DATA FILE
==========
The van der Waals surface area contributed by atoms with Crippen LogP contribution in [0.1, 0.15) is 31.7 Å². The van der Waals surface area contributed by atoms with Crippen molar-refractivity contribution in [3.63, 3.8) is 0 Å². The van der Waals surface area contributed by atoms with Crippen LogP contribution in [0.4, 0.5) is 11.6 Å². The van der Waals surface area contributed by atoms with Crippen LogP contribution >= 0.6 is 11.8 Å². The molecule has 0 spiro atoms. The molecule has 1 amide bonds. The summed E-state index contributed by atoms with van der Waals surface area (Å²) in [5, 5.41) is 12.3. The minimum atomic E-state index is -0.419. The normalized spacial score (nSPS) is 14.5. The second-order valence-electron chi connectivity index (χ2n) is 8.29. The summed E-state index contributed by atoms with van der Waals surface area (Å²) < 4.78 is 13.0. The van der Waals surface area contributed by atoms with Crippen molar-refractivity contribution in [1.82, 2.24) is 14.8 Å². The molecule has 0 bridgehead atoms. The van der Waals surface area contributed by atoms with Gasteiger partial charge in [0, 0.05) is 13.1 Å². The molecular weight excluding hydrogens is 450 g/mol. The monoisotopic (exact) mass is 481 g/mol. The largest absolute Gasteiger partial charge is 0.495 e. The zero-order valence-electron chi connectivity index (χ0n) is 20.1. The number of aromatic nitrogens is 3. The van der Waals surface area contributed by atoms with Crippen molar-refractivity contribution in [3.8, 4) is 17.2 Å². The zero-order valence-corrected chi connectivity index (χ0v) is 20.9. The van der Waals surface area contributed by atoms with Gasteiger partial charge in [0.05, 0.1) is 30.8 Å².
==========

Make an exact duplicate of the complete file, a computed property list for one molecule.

The van der Waals surface area contributed by atoms with Crippen LogP contribution in [0.1, 0.15) is 31.7 Å². The van der Waals surface area contributed by atoms with Crippen molar-refractivity contribution in [3.63, 3.8) is 0 Å². The van der Waals surface area contributed by atoms with Crippen LogP contribution in [0.4, 0.5) is 11.6 Å². The van der Waals surface area contributed by atoms with Crippen LogP contribution >= 0.6 is 11.8 Å². The molecule has 0 spiro atoms. The molecule has 1 amide bonds. The summed E-state index contributed by atoms with van der Waals surface area (Å²) in [5, 5.41) is 12.3. The minimum atomic E-state index is -0.419. The normalized spacial score (nSPS) is 14.5. The second-order valence-electron chi connectivity index (χ2n) is 8.29. The summed E-state index contributed by atoms with van der Waals surface area (Å²) < 4.78 is 13.0. The van der Waals surface area contributed by atoms with Crippen molar-refractivity contribution in [1.82, 2.24) is 14.8 Å². The molecule has 0 bridgehead atoms. The van der Waals surface area contributed by atoms with Gasteiger partial charge in [0, 0.05) is 13.1 Å². The molecular weight excluding hydrogens is 450 g/mol. The monoisotopic (exact) mass is 481 g/mol. The largest absolute Gasteiger partial charge is 0.495 e. The zero-order valence-electron chi connectivity index (χ0n) is 20.1. The number of aromatic nitrogens is 3. The van der Waals surface area contributed by atoms with Crippen molar-refractivity contribution in [3.8, 4) is 17.2 Å². The zero-order valence-corrected chi connectivity index (χ0v) is 20.9. The van der Waals surface area contributed by atoms with Gasteiger partial charge in [0.05, 0.1) is 30.8 Å².